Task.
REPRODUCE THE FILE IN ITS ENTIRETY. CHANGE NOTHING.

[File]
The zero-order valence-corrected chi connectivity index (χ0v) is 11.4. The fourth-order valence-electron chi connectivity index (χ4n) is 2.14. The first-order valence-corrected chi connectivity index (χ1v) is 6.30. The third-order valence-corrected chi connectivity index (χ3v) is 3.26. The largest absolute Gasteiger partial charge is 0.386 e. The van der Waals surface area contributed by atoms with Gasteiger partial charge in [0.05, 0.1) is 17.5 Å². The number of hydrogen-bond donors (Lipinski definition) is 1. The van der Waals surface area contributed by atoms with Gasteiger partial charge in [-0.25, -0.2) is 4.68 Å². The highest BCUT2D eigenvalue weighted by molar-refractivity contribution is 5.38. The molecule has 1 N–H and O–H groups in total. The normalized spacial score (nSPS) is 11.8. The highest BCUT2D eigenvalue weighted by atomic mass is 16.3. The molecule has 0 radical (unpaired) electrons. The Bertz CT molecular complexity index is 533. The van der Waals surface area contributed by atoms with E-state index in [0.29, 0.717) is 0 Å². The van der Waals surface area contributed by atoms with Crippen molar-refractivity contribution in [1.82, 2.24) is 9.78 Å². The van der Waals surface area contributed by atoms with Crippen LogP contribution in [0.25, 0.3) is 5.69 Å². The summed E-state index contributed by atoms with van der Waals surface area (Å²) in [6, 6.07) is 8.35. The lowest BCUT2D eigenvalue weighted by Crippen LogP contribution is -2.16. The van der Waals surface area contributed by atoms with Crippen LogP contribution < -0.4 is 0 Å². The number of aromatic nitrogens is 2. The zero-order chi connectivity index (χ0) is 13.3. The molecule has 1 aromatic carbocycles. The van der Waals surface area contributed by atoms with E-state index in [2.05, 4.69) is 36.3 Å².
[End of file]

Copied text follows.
The zero-order valence-corrected chi connectivity index (χ0v) is 11.4. The fourth-order valence-electron chi connectivity index (χ4n) is 2.14. The first-order valence-corrected chi connectivity index (χ1v) is 6.30. The third-order valence-corrected chi connectivity index (χ3v) is 3.26. The largest absolute Gasteiger partial charge is 0.386 e. The van der Waals surface area contributed by atoms with Gasteiger partial charge in [0.05, 0.1) is 17.5 Å². The number of hydrogen-bond donors (Lipinski definition) is 1. The van der Waals surface area contributed by atoms with Gasteiger partial charge in [-0.25, -0.2) is 4.68 Å². The highest BCUT2D eigenvalue weighted by molar-refractivity contribution is 5.38. The molecule has 1 N–H and O–H groups in total. The normalized spacial score (nSPS) is 11.8. The highest BCUT2D eigenvalue weighted by atomic mass is 16.3. The molecule has 0 radical (unpaired) electrons. The Bertz CT molecular complexity index is 533. The van der Waals surface area contributed by atoms with E-state index in [0.29, 0.717) is 0 Å². The van der Waals surface area contributed by atoms with Crippen molar-refractivity contribution in [1.82, 2.24) is 9.78 Å². The van der Waals surface area contributed by atoms with Crippen LogP contribution in [0.25, 0.3) is 5.69 Å². The summed E-state index contributed by atoms with van der Waals surface area (Å²) in [6, 6.07) is 8.35. The lowest BCUT2D eigenvalue weighted by Crippen LogP contribution is -2.16. The van der Waals surface area contributed by atoms with Crippen LogP contribution < -0.4 is 0 Å². The number of aromatic nitrogens is 2. The zero-order chi connectivity index (χ0) is 13.3. The molecule has 1 aromatic carbocycles. The van der Waals surface area contributed by atoms with E-state index in [2.05, 4.69) is 36.3 Å².